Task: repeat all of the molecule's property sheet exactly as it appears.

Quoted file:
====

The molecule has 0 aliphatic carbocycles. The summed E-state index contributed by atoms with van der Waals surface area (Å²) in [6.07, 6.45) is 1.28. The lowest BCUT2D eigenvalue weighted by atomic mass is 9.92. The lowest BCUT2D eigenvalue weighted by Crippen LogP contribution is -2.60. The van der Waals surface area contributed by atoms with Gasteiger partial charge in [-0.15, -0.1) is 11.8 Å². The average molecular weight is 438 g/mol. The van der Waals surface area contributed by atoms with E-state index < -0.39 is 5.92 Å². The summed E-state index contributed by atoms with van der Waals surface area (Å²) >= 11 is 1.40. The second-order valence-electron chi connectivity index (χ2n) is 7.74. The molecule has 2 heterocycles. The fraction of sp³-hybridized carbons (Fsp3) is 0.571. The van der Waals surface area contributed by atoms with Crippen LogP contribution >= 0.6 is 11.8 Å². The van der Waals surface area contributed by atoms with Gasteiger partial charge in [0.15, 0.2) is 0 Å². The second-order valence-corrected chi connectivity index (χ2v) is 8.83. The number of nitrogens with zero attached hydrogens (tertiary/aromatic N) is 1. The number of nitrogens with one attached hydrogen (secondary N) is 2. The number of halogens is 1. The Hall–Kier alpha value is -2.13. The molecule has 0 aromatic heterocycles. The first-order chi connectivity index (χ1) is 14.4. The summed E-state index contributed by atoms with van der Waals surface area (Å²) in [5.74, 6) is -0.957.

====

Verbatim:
The molecule has 0 aliphatic carbocycles. The summed E-state index contributed by atoms with van der Waals surface area (Å²) in [6.07, 6.45) is 1.28. The lowest BCUT2D eigenvalue weighted by atomic mass is 9.92. The lowest BCUT2D eigenvalue weighted by Crippen LogP contribution is -2.60. The van der Waals surface area contributed by atoms with Gasteiger partial charge in [-0.15, -0.1) is 11.8 Å². The average molecular weight is 438 g/mol. The van der Waals surface area contributed by atoms with E-state index < -0.39 is 5.92 Å². The summed E-state index contributed by atoms with van der Waals surface area (Å²) >= 11 is 1.40. The second-order valence-electron chi connectivity index (χ2n) is 7.74. The molecule has 2 heterocycles. The fraction of sp³-hybridized carbons (Fsp3) is 0.571. The van der Waals surface area contributed by atoms with Crippen LogP contribution >= 0.6 is 11.8 Å². The van der Waals surface area contributed by atoms with Gasteiger partial charge in [0.15, 0.2) is 0 Å². The second-order valence-corrected chi connectivity index (χ2v) is 8.83. The number of nitrogens with zero attached hydrogens (tertiary/aromatic N) is 1. The number of nitrogens with one attached hydrogen (secondary N) is 2. The number of halogens is 1. The Hall–Kier alpha value is -2.13. The molecule has 0 aromatic heterocycles. The first-order chi connectivity index (χ1) is 14.4. The summed E-state index contributed by atoms with van der Waals surface area (Å²) in [5.74, 6) is -0.957.